Our View: Apathy is not an option: Get out and vote

November 7, 2018 GMT

After Tuesday’s election, Minnesota will have a new governor-elect, the 1st Congressional District will be represented by a new congressman-elect, and Rochester will have a new mayor-elect.

The election will determine new members of the Rochester City Council and the Rochester School Board, and there’s the potential for new members of the Minnesota House of Representatives and the Olmsted County Board.

And you were thinking of not voting Tuesday?

With such wholesale changes on the ballot, it should be imperative for every single one of us to get out and vote. This democracy in which we live depends on participation by citizens if it is to function at its optimum.


This is your opportunity to have a say in how your community, state and nation will be governed in future months and years.

Sure, it’s easy to sit back, let other people make the tough choices, and then complain about the results. Remember, though, that you forfeit your all-American right to complain if you don’t vote.

Apathy is not an option. As Abraham Lincoln said, “Elections belong to the people. It’s their decision. If they decide to turn their back on the fire and burn their behinds, then they will just have to sit on their blisters.”

• Don’t know who to vote for? Reputable media outlets, including the Post-Bulletin, have provided balanced reports on each candidate in the numerous races. There’s still time to get up to speed and cast an informed vote.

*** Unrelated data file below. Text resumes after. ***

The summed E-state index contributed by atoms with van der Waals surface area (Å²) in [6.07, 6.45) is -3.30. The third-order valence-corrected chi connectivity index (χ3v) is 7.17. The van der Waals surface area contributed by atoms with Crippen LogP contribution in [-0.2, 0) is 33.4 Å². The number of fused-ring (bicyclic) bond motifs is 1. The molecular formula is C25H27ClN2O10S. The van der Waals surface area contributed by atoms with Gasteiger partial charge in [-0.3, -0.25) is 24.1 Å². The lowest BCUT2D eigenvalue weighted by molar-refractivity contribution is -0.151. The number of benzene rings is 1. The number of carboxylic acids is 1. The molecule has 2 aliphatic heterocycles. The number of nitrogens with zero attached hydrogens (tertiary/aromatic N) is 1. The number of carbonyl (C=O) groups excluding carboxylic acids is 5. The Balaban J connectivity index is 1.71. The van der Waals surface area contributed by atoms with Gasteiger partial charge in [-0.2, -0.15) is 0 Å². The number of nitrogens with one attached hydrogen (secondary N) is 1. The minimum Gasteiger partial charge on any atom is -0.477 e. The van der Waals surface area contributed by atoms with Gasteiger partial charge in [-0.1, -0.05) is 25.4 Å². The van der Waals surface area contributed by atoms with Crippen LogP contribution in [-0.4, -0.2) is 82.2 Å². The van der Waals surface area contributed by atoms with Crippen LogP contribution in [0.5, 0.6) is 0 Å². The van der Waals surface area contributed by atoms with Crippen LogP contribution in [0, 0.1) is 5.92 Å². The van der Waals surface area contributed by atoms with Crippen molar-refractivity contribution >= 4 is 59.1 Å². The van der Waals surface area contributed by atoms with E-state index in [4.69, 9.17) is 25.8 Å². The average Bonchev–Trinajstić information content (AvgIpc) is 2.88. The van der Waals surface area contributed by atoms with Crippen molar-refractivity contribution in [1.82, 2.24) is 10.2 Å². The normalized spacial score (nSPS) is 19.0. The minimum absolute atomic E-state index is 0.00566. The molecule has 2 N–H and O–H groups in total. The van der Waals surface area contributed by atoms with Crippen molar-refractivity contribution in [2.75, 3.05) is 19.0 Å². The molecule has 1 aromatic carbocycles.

• Not registered to vote? In Minnesota, you can register to vote on Tuesday, at the polling place. Make sure to have something — a driver’s license, school ID, lease agreement, utility bill — that shows your current address. Or ask a neighbor to vouch for you.

• Not sure where to vote? Simply go to google.com, type in “Where to vote” and then your address.

• Voting doesn’t change anything? We disagree. Your single vote may not change the outcome of a race, but it will change you. It will cause you to pay attention to what happens next, to keep an eye on issues and candidates, to possibly get involved in a campaign next time around. Who knows, it may even tempt you to run for office yourself.

We do know this for sure: This American experiment, and yes, it still is an experiment, cannot succeed without your involvement and input. For the good of all of us, head to the polls Tuesday and cast your vote.